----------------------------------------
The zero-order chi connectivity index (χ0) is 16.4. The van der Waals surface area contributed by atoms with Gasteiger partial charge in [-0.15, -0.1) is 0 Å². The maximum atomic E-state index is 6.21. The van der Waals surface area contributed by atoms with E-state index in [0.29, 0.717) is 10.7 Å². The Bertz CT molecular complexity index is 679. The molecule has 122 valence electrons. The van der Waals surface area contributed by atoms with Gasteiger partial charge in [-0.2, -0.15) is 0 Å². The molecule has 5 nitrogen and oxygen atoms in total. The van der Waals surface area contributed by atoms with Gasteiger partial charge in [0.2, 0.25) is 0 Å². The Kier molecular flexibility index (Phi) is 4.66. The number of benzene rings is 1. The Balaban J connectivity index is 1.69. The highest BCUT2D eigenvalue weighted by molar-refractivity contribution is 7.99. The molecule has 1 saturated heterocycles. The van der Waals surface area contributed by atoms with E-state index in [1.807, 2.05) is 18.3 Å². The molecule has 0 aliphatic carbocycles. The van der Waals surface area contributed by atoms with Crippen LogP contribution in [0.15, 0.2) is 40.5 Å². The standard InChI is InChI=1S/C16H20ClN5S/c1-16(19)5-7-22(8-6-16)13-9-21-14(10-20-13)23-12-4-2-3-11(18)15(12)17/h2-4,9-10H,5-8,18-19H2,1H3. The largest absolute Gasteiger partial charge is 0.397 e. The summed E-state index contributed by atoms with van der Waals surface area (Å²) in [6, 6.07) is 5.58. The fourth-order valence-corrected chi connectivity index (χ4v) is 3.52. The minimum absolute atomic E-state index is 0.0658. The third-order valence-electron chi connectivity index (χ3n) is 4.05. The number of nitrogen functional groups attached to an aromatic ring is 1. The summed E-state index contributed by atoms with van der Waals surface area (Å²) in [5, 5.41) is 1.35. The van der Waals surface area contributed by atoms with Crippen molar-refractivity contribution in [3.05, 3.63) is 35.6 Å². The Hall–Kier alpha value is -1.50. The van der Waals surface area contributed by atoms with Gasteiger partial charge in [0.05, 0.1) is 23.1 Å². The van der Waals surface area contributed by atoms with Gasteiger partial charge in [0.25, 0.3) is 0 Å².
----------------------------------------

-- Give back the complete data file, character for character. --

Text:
The zero-order chi connectivity index (χ0) is 16.4. The van der Waals surface area contributed by atoms with Gasteiger partial charge in [-0.15, -0.1) is 0 Å². The maximum atomic E-state index is 6.21. The van der Waals surface area contributed by atoms with E-state index in [0.29, 0.717) is 10.7 Å². The Bertz CT molecular complexity index is 679. The molecule has 122 valence electrons. The van der Waals surface area contributed by atoms with Gasteiger partial charge in [-0.2, -0.15) is 0 Å². The molecule has 5 nitrogen and oxygen atoms in total. The van der Waals surface area contributed by atoms with Gasteiger partial charge in [0.2, 0.25) is 0 Å². The Kier molecular flexibility index (Phi) is 4.66. The number of benzene rings is 1. The Balaban J connectivity index is 1.69. The highest BCUT2D eigenvalue weighted by molar-refractivity contribution is 7.99. The molecule has 1 saturated heterocycles. The van der Waals surface area contributed by atoms with E-state index in [1.807, 2.05) is 18.3 Å². The molecule has 0 aliphatic carbocycles. The van der Waals surface area contributed by atoms with Crippen LogP contribution in [0.15, 0.2) is 40.5 Å². The standard InChI is InChI=1S/C16H20ClN5S/c1-16(19)5-7-22(8-6-16)13-9-21-14(10-20-13)23-12-4-2-3-11(18)15(12)17/h2-4,9-10H,5-8,18-19H2,1H3. The largest absolute Gasteiger partial charge is 0.397 e. The summed E-state index contributed by atoms with van der Waals surface area (Å²) in [6, 6.07) is 5.58. The fourth-order valence-corrected chi connectivity index (χ4v) is 3.52. The minimum absolute atomic E-state index is 0.0658. The third-order valence-electron chi connectivity index (χ3n) is 4.05. The number of nitrogen functional groups attached to an aromatic ring is 1. The summed E-state index contributed by atoms with van der Waals surface area (Å²) in [5, 5.41) is 1.35. The van der Waals surface area contributed by atoms with Crippen molar-refractivity contribution in [3.05, 3.63) is 35.6 Å². The Hall–Kier alpha value is -1.50. The van der Waals surface area contributed by atoms with Gasteiger partial charge in [0.05, 0.1) is 23.1 Å². The van der Waals surface area contributed by atoms with Gasteiger partial charge in [0.25, 0.3) is 0 Å².